The words, look, and feel of Catholic liturgy have all changed dramatically. The old Latin Mass and the average contemporary Mass (novus ordo) seem to be as different from each other as tigers are from bonobos. This is a problem. We’re supposed to see organic continuity between the old Mass and the new Mass, because the old Latin Mass and the novus ordo are supposed to be different versions of the same thing: the Roman Rite. The two are supposed to be, in their essentials, the same Roman liturgy.
Some people claim that the average celebration of the novus ordo is in complete organic continuity with the old Latin Mass. They think that the old and new are very similar. Are these people correct? How can we judge whether the changes are too drastic or just enough? How can we tell the difference between continuity and rupture?
Here’s one proposal for judging organic development. As I already said, the old Latin Mass and the novus ordo are supposed to be different versions of the same Roman Rite. So, the old Latin Mass should be at least as similar to the novus ordo as it is to liturgies of the Eastern Rite Catholics. Amongst the Eastern Rite Catholics are the Maronites, Byzantines, Melkites, Armenians, etc. They have their own liturgies that have developed independently of the Roman Rite liturgy. So we should expect these Eastern liturgies to be different from the Roman Rite liturgy.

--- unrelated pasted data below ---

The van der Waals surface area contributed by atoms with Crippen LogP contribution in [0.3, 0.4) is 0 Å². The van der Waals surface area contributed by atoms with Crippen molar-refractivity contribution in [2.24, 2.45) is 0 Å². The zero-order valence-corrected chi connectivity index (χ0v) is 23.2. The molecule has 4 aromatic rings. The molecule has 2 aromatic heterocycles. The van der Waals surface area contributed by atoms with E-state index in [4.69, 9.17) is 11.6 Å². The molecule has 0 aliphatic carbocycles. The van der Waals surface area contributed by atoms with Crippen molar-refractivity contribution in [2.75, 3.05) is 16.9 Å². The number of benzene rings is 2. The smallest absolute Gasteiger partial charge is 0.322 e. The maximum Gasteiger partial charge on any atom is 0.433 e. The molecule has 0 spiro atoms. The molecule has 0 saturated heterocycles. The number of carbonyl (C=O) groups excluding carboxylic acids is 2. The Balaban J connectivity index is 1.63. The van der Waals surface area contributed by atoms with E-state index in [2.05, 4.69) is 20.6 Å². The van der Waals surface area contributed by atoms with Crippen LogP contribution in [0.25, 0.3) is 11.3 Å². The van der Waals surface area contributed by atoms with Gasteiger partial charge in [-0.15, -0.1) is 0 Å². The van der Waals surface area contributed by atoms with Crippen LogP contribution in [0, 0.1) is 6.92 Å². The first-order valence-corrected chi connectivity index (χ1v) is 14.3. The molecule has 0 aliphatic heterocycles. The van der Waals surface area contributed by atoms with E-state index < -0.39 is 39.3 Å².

Given the way the novus ordo is celebrated today, however, the old Latin Mass is much more like Eastern Rite liturgies in its look and feel than it is to the novus ordo. All the Eastern Rite versions of Mass from across the globe have:
- A strong sense of mystery surrounding them.
- A sacred and elevated language.
- Some form of chant.
- Ad orientem celebration (i.e., the priest and the congregation face the same direction).
- A great reverence for the Eucharist (e.g., the faithful receive Communion on the tongue from a priest).
- Intricate ritual.
- Periods of silence.
- Parts of the Mass hidden from the laity.
These features of Eastern liturgies are important because they help worshipers see the liturgies’ deeper reality. The liturgy is sacred and transcendent—a solemn act of worship. So it should look and feel that way. The old Latin Mass has all of the above features that we find in Eastern liturgies. The average novus ordo has few of them, if any. This shows us that the way the novus ordo is usually being celebrated today is not in organic continuity with the old Mass. It’s a rupture. You know you’ve got a problem when an Eastern liturgy looks more like a Roman Rite Mass than the novus ordo does.
Below are some pictures to help demonstrate my point.